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Mail Worms As Therapy Re: Bob Grant’s article about worm therapy for autoimmune disease:1 A minireview by Hanada et al., (Biol. Chem, 391:1365-70, 2010) of the RANKL/RANK system involving T-cell membrane protein ligands and ligand targets in various tissues, including specific neural and astroglial terrains in the brain, may provide additional support to the findings that inflammatory responses could play a role in autism. Mel Winestock

By | April 1, 2011

Mail

Worms As Therapy

Re: Bob Grant’s article about worm therapy for autoimmune disease:1 A minireview by Hanada et al., (Biol. Chem, 391:1365-70, 2010) of the RANKL/RANK system involving T-cell membrane protein ligands and ligand targets in various tissues, including specific neural and astroglial terrains in the brain, may provide additional support to the findings that inflammatory responses could play a role in autism.

Mel Winestock
ABD Laboratories
Oceanside, CA
2 In South Africa, where the free market adoption of genetically modified (GM) maize has risen to about 80 percent of the total hectarage grown, and even more for cotton, the crops were adopted enthusiastically precisely because they gave better yields, benefitting both the farmer and the consumer. The cost of seed for commercial growers is less of a constraint to profit than the extent of loss. And here, no one is worrying about the spread of traits, because everyone is growing.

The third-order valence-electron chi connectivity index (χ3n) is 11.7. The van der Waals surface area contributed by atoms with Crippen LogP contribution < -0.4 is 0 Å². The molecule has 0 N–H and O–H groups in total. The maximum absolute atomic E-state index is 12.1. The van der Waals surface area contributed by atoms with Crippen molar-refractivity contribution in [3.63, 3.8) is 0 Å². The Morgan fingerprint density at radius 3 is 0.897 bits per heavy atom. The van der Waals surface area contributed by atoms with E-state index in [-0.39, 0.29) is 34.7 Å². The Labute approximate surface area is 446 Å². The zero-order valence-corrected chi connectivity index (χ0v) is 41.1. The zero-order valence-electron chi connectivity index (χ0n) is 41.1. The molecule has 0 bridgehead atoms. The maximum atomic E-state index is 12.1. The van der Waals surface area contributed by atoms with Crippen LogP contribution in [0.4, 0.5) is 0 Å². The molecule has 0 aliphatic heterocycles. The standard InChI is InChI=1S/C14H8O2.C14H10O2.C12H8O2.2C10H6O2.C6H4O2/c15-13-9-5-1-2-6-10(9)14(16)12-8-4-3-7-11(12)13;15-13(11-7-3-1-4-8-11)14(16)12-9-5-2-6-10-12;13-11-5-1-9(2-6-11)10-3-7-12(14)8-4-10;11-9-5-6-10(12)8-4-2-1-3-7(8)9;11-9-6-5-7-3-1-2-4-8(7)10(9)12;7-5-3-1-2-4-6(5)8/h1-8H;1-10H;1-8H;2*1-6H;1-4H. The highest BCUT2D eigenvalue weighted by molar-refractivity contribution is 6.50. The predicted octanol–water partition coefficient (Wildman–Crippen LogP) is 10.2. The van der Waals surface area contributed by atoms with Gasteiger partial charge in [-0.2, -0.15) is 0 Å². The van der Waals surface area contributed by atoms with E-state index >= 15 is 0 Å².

The folks who obsess about vaccines causing harm and about GM food and products being harmful in some way don’t live in the developing world, where vaccines protect against diseases that kill and GM products benefit poor farmers—and their customers.

Full disclosure: I have never received a cent from Monsanto. But I have helped make GM maize.

Ed Rybicki
University of Cape Town
Cape Town, South Africa
3 If public science research funding gets to the point where only applied science is funded, society itself will be greatly imperiled. It is basic science that fuels innovation in all fields and has done so for centuries. Basic science is the foundation for all applied science—without it, there is no applied science.

Even in the face of mounting energy and resource prices, society should never sacrifice the search for basic truths, which have the greatest power to discover principles that can ultimately develop technologies to overcome those energy/resource constraints.

Peter J. Stogios, Ph.D.
University Health Network,
Toronto, Ontario
4 Replace cell with brain and the different cellular measurement approaches with the ever-expanding range of structural and functional neuroimaging techniques led by MRI/fMRI and we find another field struggling with exactly the same problem of data volume and standards. Unfortunately we are even further behind the biologists in dealing with it, but right there with them in exploding the amount of data being generated daily.

Thank you for this excellent piece highlighting a defining problem of modern science that we all ignore to our peril. At some point our funding sources may reasonably ask why we are generating all of this data if we won’t share it all and don’t know what to do with much of it.

Stephen Strother
University of Toronto
Toronto, Canada
References:

1. Bob Grant, “Opening a Can of Worms,” The Scientist, 25:42-47 February 2011.
2. Vanessa Schipani, “Alternative Agriculture,” The Scientist, 25:60-62, February 2011.
3. John Day, “When the wells run dry,” The Scientist News, February 16, 2011.
4. H. Steven Wiley, “At the Tipping Point,” The Scientist, 25:28, February 2011.
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